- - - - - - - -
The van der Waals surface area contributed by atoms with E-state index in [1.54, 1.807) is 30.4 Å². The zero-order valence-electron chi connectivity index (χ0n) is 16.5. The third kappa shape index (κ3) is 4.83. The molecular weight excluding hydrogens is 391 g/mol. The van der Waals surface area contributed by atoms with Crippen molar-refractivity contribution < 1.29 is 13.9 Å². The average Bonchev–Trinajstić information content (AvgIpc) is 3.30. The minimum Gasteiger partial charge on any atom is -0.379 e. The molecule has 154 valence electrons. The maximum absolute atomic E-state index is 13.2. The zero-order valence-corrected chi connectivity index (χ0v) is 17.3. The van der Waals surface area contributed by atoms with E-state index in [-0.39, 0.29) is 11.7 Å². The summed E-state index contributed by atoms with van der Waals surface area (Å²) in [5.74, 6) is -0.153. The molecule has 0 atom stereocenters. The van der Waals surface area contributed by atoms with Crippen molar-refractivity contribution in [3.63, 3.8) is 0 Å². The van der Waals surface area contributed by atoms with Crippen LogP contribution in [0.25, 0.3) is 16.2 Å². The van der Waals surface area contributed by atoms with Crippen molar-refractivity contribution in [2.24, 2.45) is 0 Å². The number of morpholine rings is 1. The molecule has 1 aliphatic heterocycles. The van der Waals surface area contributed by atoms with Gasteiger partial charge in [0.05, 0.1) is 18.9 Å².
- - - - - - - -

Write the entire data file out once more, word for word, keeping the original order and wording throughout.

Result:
The van der Waals surface area contributed by atoms with E-state index in [1.54, 1.807) is 30.4 Å². The zero-order valence-electron chi connectivity index (χ0n) is 16.5. The third kappa shape index (κ3) is 4.83. The molecular weight excluding hydrogens is 391 g/mol. The van der Waals surface area contributed by atoms with Crippen molar-refractivity contribution < 1.29 is 13.9 Å². The average Bonchev–Trinajstić information content (AvgIpc) is 3.30. The minimum Gasteiger partial charge on any atom is -0.379 e. The molecule has 154 valence electrons. The maximum absolute atomic E-state index is 13.2. The zero-order valence-corrected chi connectivity index (χ0v) is 17.3. The van der Waals surface area contributed by atoms with E-state index in [-0.39, 0.29) is 11.7 Å². The summed E-state index contributed by atoms with van der Waals surface area (Å²) in [5.74, 6) is -0.153. The molecule has 0 atom stereocenters. The van der Waals surface area contributed by atoms with Crippen molar-refractivity contribution in [3.63, 3.8) is 0 Å². The van der Waals surface area contributed by atoms with Crippen LogP contribution in [0.25, 0.3) is 16.2 Å². The van der Waals surface area contributed by atoms with Crippen molar-refractivity contribution in [2.24, 2.45) is 0 Å². The number of morpholine rings is 1. The molecule has 1 aliphatic heterocycles. The van der Waals surface area contributed by atoms with Gasteiger partial charge in [0.05, 0.1) is 18.9 Å².